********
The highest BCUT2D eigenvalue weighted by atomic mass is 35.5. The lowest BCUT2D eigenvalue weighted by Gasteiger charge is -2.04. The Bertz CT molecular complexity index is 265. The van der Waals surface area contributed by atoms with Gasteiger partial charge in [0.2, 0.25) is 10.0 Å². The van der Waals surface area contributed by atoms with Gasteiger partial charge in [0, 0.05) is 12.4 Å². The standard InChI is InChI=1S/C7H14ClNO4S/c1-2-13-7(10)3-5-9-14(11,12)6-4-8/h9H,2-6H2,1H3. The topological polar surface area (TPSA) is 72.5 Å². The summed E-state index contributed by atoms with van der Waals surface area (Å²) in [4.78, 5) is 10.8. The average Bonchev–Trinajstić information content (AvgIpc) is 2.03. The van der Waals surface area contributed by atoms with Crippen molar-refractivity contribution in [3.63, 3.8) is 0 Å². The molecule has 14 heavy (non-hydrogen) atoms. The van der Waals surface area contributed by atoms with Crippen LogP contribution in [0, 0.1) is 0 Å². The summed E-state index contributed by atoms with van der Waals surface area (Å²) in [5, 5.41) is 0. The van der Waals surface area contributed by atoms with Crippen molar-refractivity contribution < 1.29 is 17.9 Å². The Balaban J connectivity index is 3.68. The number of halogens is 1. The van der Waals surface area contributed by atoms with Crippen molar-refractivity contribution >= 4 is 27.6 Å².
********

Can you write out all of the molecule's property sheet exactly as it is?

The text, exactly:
The highest BCUT2D eigenvalue weighted by atomic mass is 35.5. The lowest BCUT2D eigenvalue weighted by Gasteiger charge is -2.04. The Bertz CT molecular complexity index is 265. The van der Waals surface area contributed by atoms with Gasteiger partial charge in [0.2, 0.25) is 10.0 Å². The van der Waals surface area contributed by atoms with Gasteiger partial charge in [0, 0.05) is 12.4 Å². The standard InChI is InChI=1S/C7H14ClNO4S/c1-2-13-7(10)3-5-9-14(11,12)6-4-8/h9H,2-6H2,1H3. The topological polar surface area (TPSA) is 72.5 Å². The summed E-state index contributed by atoms with van der Waals surface area (Å²) in [4.78, 5) is 10.8. The average Bonchev–Trinajstić information content (AvgIpc) is 2.03. The van der Waals surface area contributed by atoms with Crippen molar-refractivity contribution in [3.63, 3.8) is 0 Å². The molecule has 14 heavy (non-hydrogen) atoms. The van der Waals surface area contributed by atoms with Crippen LogP contribution in [0, 0.1) is 0 Å². The summed E-state index contributed by atoms with van der Waals surface area (Å²) in [5, 5.41) is 0. The van der Waals surface area contributed by atoms with Crippen molar-refractivity contribution < 1.29 is 17.9 Å². The Balaban J connectivity index is 3.68. The number of halogens is 1. The van der Waals surface area contributed by atoms with Crippen molar-refractivity contribution >= 4 is 27.6 Å².